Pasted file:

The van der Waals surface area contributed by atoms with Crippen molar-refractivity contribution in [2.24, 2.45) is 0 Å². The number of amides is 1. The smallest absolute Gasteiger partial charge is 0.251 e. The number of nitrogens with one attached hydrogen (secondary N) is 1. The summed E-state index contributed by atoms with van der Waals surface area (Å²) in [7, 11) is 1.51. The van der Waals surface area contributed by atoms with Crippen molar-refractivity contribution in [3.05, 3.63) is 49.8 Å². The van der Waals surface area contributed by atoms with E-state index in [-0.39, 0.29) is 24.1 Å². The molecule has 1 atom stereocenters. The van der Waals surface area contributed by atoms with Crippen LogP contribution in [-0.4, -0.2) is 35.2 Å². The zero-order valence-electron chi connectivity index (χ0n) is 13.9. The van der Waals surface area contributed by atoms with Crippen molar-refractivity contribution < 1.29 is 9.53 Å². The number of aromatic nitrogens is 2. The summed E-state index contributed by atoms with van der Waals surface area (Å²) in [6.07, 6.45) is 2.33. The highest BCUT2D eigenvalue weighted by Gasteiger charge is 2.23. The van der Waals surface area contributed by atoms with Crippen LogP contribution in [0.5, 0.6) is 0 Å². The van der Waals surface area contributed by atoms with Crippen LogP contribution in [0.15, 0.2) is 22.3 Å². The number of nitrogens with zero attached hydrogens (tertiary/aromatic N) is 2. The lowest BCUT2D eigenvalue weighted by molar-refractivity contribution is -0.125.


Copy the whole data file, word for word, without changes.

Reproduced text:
The van der Waals surface area contributed by atoms with Crippen molar-refractivity contribution in [2.24, 2.45) is 0 Å². The number of amides is 1. The smallest absolute Gasteiger partial charge is 0.251 e. The number of nitrogens with one attached hydrogen (secondary N) is 1. The summed E-state index contributed by atoms with van der Waals surface area (Å²) in [7, 11) is 1.51. The van der Waals surface area contributed by atoms with Crippen molar-refractivity contribution in [3.05, 3.63) is 49.8 Å². The van der Waals surface area contributed by atoms with E-state index in [-0.39, 0.29) is 24.1 Å². The molecule has 1 atom stereocenters. The van der Waals surface area contributed by atoms with Crippen LogP contribution in [-0.4, -0.2) is 35.2 Å². The zero-order valence-electron chi connectivity index (χ0n) is 13.9. The van der Waals surface area contributed by atoms with Crippen molar-refractivity contribution < 1.29 is 9.53 Å². The number of aromatic nitrogens is 2. The summed E-state index contributed by atoms with van der Waals surface area (Å²) in [6.07, 6.45) is 2.33. The highest BCUT2D eigenvalue weighted by Gasteiger charge is 2.23. The van der Waals surface area contributed by atoms with Crippen LogP contribution in [0.5, 0.6) is 0 Å². The van der Waals surface area contributed by atoms with Crippen LogP contribution in [0.15, 0.2) is 22.3 Å². The number of nitrogens with zero attached hydrogens (tertiary/aromatic N) is 2. The lowest BCUT2D eigenvalue weighted by molar-refractivity contribution is -0.125.